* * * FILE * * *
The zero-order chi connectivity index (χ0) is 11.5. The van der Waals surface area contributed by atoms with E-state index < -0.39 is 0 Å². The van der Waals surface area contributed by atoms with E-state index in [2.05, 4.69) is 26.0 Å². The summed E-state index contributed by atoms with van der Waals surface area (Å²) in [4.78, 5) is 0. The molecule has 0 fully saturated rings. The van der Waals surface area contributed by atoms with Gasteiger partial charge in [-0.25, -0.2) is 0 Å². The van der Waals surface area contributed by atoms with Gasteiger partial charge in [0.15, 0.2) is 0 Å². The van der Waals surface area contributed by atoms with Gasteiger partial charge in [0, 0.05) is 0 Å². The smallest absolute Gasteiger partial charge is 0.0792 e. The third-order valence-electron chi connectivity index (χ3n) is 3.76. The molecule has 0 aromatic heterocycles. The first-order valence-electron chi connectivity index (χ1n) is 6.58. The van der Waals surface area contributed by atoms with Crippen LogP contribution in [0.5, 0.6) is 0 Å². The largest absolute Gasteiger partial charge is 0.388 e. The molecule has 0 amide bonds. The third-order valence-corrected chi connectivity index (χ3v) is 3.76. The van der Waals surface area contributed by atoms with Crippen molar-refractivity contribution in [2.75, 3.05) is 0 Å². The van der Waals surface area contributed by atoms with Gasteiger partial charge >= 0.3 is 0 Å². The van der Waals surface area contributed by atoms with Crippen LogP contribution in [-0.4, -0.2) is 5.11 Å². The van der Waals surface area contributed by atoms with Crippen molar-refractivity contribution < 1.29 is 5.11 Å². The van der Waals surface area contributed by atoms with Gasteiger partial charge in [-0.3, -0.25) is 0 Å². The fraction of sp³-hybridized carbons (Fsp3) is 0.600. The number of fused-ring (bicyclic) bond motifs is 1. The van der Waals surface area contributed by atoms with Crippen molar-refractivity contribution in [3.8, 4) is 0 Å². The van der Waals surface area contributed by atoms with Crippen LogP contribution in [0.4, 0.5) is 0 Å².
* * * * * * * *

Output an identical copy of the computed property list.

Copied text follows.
The zero-order chi connectivity index (χ0) is 11.5. The van der Waals surface area contributed by atoms with E-state index < -0.39 is 0 Å². The van der Waals surface area contributed by atoms with E-state index in [2.05, 4.69) is 26.0 Å². The summed E-state index contributed by atoms with van der Waals surface area (Å²) in [4.78, 5) is 0. The molecule has 0 fully saturated rings. The van der Waals surface area contributed by atoms with Gasteiger partial charge in [-0.25, -0.2) is 0 Å². The van der Waals surface area contributed by atoms with Gasteiger partial charge in [0.15, 0.2) is 0 Å². The van der Waals surface area contributed by atoms with Gasteiger partial charge in [0, 0.05) is 0 Å². The smallest absolute Gasteiger partial charge is 0.0792 e. The third-order valence-electron chi connectivity index (χ3n) is 3.76. The molecule has 0 aromatic heterocycles. The first-order valence-electron chi connectivity index (χ1n) is 6.58. The van der Waals surface area contributed by atoms with Crippen LogP contribution in [0.5, 0.6) is 0 Å². The largest absolute Gasteiger partial charge is 0.388 e. The molecule has 0 amide bonds. The third-order valence-corrected chi connectivity index (χ3v) is 3.76. The van der Waals surface area contributed by atoms with Crippen molar-refractivity contribution in [2.75, 3.05) is 0 Å². The van der Waals surface area contributed by atoms with Gasteiger partial charge >= 0.3 is 0 Å². The van der Waals surface area contributed by atoms with Crippen LogP contribution in [-0.4, -0.2) is 5.11 Å². The van der Waals surface area contributed by atoms with Crippen molar-refractivity contribution < 1.29 is 5.11 Å². The van der Waals surface area contributed by atoms with Gasteiger partial charge in [-0.3, -0.25) is 0 Å². The fraction of sp³-hybridized carbons (Fsp3) is 0.600. The number of fused-ring (bicyclic) bond motifs is 1. The van der Waals surface area contributed by atoms with Crippen molar-refractivity contribution in [3.8, 4) is 0 Å². The van der Waals surface area contributed by atoms with Crippen LogP contribution in [0.4, 0.5) is 0 Å².